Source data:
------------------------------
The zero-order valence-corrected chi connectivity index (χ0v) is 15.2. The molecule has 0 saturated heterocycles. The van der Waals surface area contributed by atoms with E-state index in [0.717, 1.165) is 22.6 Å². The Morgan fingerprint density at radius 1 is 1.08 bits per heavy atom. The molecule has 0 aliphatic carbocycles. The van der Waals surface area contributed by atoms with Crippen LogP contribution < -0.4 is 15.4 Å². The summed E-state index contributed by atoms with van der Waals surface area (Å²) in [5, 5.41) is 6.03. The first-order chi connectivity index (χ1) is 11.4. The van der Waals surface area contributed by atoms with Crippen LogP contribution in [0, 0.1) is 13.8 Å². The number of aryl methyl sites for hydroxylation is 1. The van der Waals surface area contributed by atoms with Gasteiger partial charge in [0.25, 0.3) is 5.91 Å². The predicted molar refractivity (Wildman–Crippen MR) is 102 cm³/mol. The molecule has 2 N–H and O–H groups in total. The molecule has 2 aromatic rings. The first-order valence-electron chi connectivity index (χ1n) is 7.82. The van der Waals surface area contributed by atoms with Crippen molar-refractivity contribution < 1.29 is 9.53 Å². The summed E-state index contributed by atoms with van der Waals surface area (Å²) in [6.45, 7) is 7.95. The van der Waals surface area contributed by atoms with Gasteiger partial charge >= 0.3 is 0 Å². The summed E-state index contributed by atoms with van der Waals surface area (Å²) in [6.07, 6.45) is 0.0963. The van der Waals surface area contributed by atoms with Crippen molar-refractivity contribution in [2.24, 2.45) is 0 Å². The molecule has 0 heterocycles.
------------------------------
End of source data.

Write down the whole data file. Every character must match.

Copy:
The zero-order valence-corrected chi connectivity index (χ0v) is 15.2. The molecule has 0 saturated heterocycles. The van der Waals surface area contributed by atoms with E-state index in [0.717, 1.165) is 22.6 Å². The Morgan fingerprint density at radius 1 is 1.08 bits per heavy atom. The molecule has 0 aliphatic carbocycles. The van der Waals surface area contributed by atoms with Crippen LogP contribution < -0.4 is 15.4 Å². The summed E-state index contributed by atoms with van der Waals surface area (Å²) in [5, 5.41) is 6.03. The first-order chi connectivity index (χ1) is 11.4. The van der Waals surface area contributed by atoms with Crippen LogP contribution in [0, 0.1) is 13.8 Å². The number of aryl methyl sites for hydroxylation is 1. The van der Waals surface area contributed by atoms with Gasteiger partial charge in [0.25, 0.3) is 5.91 Å². The predicted molar refractivity (Wildman–Crippen MR) is 102 cm³/mol. The molecule has 2 N–H and O–H groups in total. The molecule has 2 aromatic rings. The first-order valence-electron chi connectivity index (χ1n) is 7.82. The van der Waals surface area contributed by atoms with Crippen molar-refractivity contribution < 1.29 is 9.53 Å². The summed E-state index contributed by atoms with van der Waals surface area (Å²) in [6.45, 7) is 7.95. The van der Waals surface area contributed by atoms with Gasteiger partial charge >= 0.3 is 0 Å². The summed E-state index contributed by atoms with van der Waals surface area (Å²) in [6.07, 6.45) is 0.0963. The van der Waals surface area contributed by atoms with Crippen molar-refractivity contribution in [2.24, 2.45) is 0 Å². The molecule has 0 heterocycles.